John Newton’s hymn “Amazing Grace” is the most famous New Year’s Day hymn in church history, first unveiled to his rural congregation on January 1, 1773.
The entire hymn is closely modeled after 1 Chronicles 17, a chapter that speaks of King David’s past, present, and future. Newton does the same, reflecting on past grace, present grace, and the hope of future grace. It was a fitting way to bring in the New Year, and it was his annual pattern.
“Newton was aware of the ongoing grace upholding his life. And his future was completely in the hands of God’s mercy, too.”
At the start of every year, Newton set aside a day to reflect on life. He was at one time a hardened sailor in the slave trade. He was broken and humbled and redeemed. And he was aware of the ongoing grace upholding his life. And his future was completely in the hands of God’s mercy, too. Like David, Newton saw grace in 3D — past, present, and future.
New Year’s was a special time of reflection and worship, and the practice was embedded into his personal disciplines. It became a hallmark of his pastoral work. He penned new hymns and sermons and personal letters every year to urge his friends to take time at the unveiling of a new year to stop and reflect on grace. He would tell us to do the same at the start of 2017.
Past, Present, Future Grace
Newton’s most famous hymn “Amazing Grace” is the best example of this reflection. The hymn was first unveiled in his church on New Year’s Day (1773), and it’s a reflection on the new year: a look back on his past deliverances, a look around on his present deliverances, and a look forward to his future deliverances in Christ.
As each New Year approached, Newton patterned his thinking along this reflective triplet.
In one letter to a friend, Newton explained the discipline,
New Years finds me employed. I compare it to a hill on the road, from the top of which I endeavor to look back on the way that the Lord has led me thus far through the wilderness (past). I look around to contemplate the difference his goodness has made between my situation, and that of thousands of my fellow creatures (present). I then look forward, and perceive that I am drawing apace to my journey’s end. I shall soon be at home (future).
At the time he wrote this, John Newton, the wretched sinner, had been saved from his sin and judgment. John Newton, the folly-prone Christian, was being saved. And John Newton, the glorified and perfected man in Christ, would be saved in the end.
Such confidence in grace was synonymous with his confidence in the all-sufficient Christ.
“The New Year afforded Newton the reminder to meditate on the grace of Christ.”
To another friend, Newton wrote, “I hope this New Year will bring many new blessings to you. The Lord is good. He has delivered (past) — he does deliver (present) — he will deliver (future). Oh, what an Altar, Atonement, Temple, Priest! What a Sun and Shield! What a Savior and what a Shepherd have we!”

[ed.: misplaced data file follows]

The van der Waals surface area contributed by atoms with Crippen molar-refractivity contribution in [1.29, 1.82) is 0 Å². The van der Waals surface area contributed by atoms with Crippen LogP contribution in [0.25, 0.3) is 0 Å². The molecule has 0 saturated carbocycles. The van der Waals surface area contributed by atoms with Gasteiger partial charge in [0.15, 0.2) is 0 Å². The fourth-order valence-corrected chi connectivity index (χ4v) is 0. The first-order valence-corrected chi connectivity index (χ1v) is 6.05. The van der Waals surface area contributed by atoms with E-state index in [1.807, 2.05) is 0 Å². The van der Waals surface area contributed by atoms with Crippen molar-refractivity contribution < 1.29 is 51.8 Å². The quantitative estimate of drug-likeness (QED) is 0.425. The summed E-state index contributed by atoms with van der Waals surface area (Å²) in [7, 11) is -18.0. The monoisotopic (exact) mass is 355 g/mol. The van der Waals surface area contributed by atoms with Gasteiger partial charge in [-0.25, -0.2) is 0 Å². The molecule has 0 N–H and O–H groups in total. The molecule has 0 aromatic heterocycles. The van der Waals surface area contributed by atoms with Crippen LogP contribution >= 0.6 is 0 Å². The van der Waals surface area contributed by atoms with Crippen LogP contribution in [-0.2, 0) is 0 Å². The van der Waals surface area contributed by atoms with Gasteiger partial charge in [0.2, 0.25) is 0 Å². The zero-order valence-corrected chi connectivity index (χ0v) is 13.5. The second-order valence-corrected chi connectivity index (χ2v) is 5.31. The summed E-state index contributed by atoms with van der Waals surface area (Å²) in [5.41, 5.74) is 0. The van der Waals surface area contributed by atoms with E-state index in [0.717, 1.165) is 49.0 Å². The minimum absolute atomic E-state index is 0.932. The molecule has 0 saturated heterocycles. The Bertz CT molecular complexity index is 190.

The New Year afforded Newton the reminder to meditate on the grace of Christ.
Knowing how Newton processed the New Year — and knowing he wrote “Amazing Grace” for a New Year’s Day service in his church — take a moment now to read the hymn as it originally appeared. Read it slowly, meditatively, as you reflect on how God has delivered, is delivering, and will finally deliver his children.
The hymn opens with a reminder of God’s past grace:
Amazing grace! (how sweet the sound)
That sav’d a wretch like me!
I once was lost, but now am found,
Was blind, but now I see.
‘Twas grace that taught my heart to fear,
And grace my fears reliev’d;
How precious did that grace appear
The hour I first believ’d!
Now note the transition to God’s present grace:
Through many dangers, toils, and snares,
I have already come;
‘Tis grace has brought me safe thus far,
And grace will lead me home.
Finally, Newton concludes with confidence in God’s future grace:
The Lord has promis’d good to me,
His word my hope secures:
He will my shield and portion be,
As long as life endures.
Yes, when this flesh and heart shall fail,
And mortal life shall cease,
I shall possess, within the veil,
A life of joy and peace.
The earth shall soon dissolve like snow,
The sun forbear to shine;
But God, who call’d me here below,
Will be forever mine.
New Year, New Mercies
“Because we are in the middle of a storyline of grace, a new year brings new anticipation of new mercies from Christ.”
Wrote Newton in another letter to a friend, “With new years, new mercies.”
Yes, because we are in the middle of a storyline of grace, a new year brings new anticipation of new mercies from Christ.
The new year is an opportunity to pause on the path and to stand humbly on the hilltop of time to look back on grace received, to cherish the sustaining grace of God upholding us now, and to anticipate future graces yet to come in 2017.